Searching over 5,500,000 cases.

Buy This Entire Record For $7.95

Official citation and/or docket number and footnotes (if any) for this case available with purchase.

Learn more about what you receive with purchase of this case.



July 3, 1996

JANET RENO, et al., Defendants.

The opinion of the court was delivered by: RICHEY


 On July 3, 1996, the Court held a hearing pursuant to Rule 43(e) of the Federal Rules of Civil Procedure in the above-captioned case. Present at that hearing were the plaintiff and her counsel, the plaintiff's husband, and five attorneys on behalf of the government. At that hearing, the Court heard the testimony of the INS attorney referred to in the Court's Memorandum Opinion and Order filed June 27, 1996, and whose identity must remain undisclosed pursuant to the Protective Order entered by Chief Judge Penn on September 27, 1995. The INS attorney's affidavit in the record partially contradicted the conclusions reached by the Court in its Memorandum Opinion and Order of June 27, 1996.

 The defendants moved, before and at the hearing, for a full evidentiary hearing on the merits of the above-captioned case on the ground that the testimony of various witnesses must be assessed in order to determine the agreement's terms. This testimony was made a part of the record today by the government and does not alter the Court's conclusions herein.

 Furthermore, the "discrepancies" complained of in the testimony of the various witnesses either do not relate to issues that would effect the outcome of this case or do not conflict with what was stated in the Court's Memorandum Opinion of June 27, 1996. In a non-jury trial, the Court may make derivative inferences from undisputed facts as long as those inferences do not depend on the evaluation of witness credibility. Cook v. Babbitt, 819 F. Supp. 1, 11 n.11 (D.D.C. 1993) (Lamberth, J.). Also, the Court need not credit testimony to the extent that it is too incredible to be believed. Minor v. Washington Terminal Co., 86 U.S. App. D.C. 71, 180 F.2d 10 (D.C. Cir. 1950).

 Moreover, all the witnesses, with the exception of the INS attorney, were deposed and subject to cross-examination, which appears in the record. The INS attorney is the only witness for either side that was unavailable to be deposed during the discovery period. Thus, she is the only witness whose testimony was not, and could not have been, challenged through cross-examination. The Court already has examined the deposition testimony of the other witnesses who were extensively cross-examined. As the ultimate factfinder in this non-jury case, the Court may, in its discretion, refuse to take oral testimony that would merely be redundant of the transcripts already in the voluminous record. In order to avoid needless further expense, delay, and burden on the parties and the Court, the Court shall exercise its discretion not to hear redundant testimony. The Court holds that a full bench trial is unnecessary because, but for the testimony of the INS attorney, this case has been fully adjudicated on the submitted record.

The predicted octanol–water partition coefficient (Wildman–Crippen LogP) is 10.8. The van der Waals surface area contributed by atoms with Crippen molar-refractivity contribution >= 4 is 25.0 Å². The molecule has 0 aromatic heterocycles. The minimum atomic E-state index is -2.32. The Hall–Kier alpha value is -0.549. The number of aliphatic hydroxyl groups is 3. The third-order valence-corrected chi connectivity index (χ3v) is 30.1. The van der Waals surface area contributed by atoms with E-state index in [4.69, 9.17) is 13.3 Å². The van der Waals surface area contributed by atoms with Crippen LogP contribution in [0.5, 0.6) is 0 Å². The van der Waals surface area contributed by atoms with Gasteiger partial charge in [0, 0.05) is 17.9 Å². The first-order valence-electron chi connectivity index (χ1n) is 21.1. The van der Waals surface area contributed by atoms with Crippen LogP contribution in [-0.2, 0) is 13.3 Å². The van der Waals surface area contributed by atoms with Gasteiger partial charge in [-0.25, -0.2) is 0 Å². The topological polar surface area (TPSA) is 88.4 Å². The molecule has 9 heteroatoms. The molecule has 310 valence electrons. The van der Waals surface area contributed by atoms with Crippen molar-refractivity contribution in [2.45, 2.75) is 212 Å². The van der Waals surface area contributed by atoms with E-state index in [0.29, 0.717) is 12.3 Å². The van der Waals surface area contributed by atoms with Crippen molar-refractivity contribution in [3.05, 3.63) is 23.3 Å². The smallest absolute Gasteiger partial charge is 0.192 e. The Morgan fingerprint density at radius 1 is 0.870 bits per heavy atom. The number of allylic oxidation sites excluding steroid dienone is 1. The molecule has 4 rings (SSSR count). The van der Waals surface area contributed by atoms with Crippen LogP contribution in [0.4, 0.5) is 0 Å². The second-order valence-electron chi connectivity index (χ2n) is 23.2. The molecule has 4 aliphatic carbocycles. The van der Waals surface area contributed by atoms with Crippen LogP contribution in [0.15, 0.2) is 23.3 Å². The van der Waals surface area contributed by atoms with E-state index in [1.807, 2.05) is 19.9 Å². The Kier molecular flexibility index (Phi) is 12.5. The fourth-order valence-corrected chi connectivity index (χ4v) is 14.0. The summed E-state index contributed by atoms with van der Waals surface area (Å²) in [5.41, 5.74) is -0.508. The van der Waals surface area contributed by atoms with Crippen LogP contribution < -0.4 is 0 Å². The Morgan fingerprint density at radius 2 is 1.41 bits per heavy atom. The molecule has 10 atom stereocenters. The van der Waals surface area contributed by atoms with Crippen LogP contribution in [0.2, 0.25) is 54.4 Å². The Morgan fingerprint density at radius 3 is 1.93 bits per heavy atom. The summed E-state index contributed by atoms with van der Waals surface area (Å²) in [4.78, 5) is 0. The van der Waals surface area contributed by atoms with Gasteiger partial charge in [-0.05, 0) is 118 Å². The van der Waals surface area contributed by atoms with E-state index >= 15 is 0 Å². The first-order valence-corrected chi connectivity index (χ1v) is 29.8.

With respect to the merits of the above-captioned case, upon consideration of the testimony taken pursuant to Rule 43(e) and of the entire record herein, as the Court announced from the bench at the conclusion of the hearing today, the Court holds that the government is bound by its agreement entered into with the plaintiff, with the approval of the AUSA, the DEA Agent, and the INS District Director. The agreement is that, in exchange for the plaintiff's cooperation with the government in its effort to prosecute Latin American drug dealers and for the plaintiff's testimony with respect thereto, she would not be subject to deportation. The Court finds that the plaintiff fully complied in all material and essential respects with the agreement. In accordance with the plaintiff's due process rights guaranteed by the United States Constitution, the Court shall order specific performance of this agreement by the government. Furthermore, the Court finds that the government is estopped from denying the existence of the agreement and thus deporting the plaintiff. The government promised and lead the plaintiff to believe it promised that she would not be deported after testifying against dangerous Latin-American drug dealers. That she believed she would not be deported was imminently reasonable. She reasonably relied on that promise and cooperated with the government to her detriment. Moreover, there is no evidence that the government did anything to dispel her reasonable belief.

 Based on fundamental due process considerations, principles of estoppel, and the entire record herein, based on the facts as articulated by the Court, and based on today's hearing and the Court's Memorandum Opinion of June 27, 1996, it is, by the Court this 3d day of July, 1996,

 ORDERED that the government entered into a legal and binding agreement with the plaintiff not to deport her in exchange for her cooperation; and it is

 FURTHER ORDERED that the government and its agents shall take any and all reasonable steps necessary to restore the plaintiff's status as a permanent resident of the United States consistent with this Opinion; and it is

 FURTHER ORDERED that a redacted version of the transcript of today's hearing shall be made available to the Washington Post and to the public as soon as it is provided to the Court by the Court's reporter and approved for release by counsel for both the plaintiff and the government. The Court notes that it has been advised that there are serious security and privacy concerns that require this action on the part of the Court.




© 1992-2004 VersusLaw Inc.

Buy This Entire Record For $7.95

Official citation and/or docket number and footnotes (if any) for this case available with purchase.

Learn more about what you receive with purchase of this case.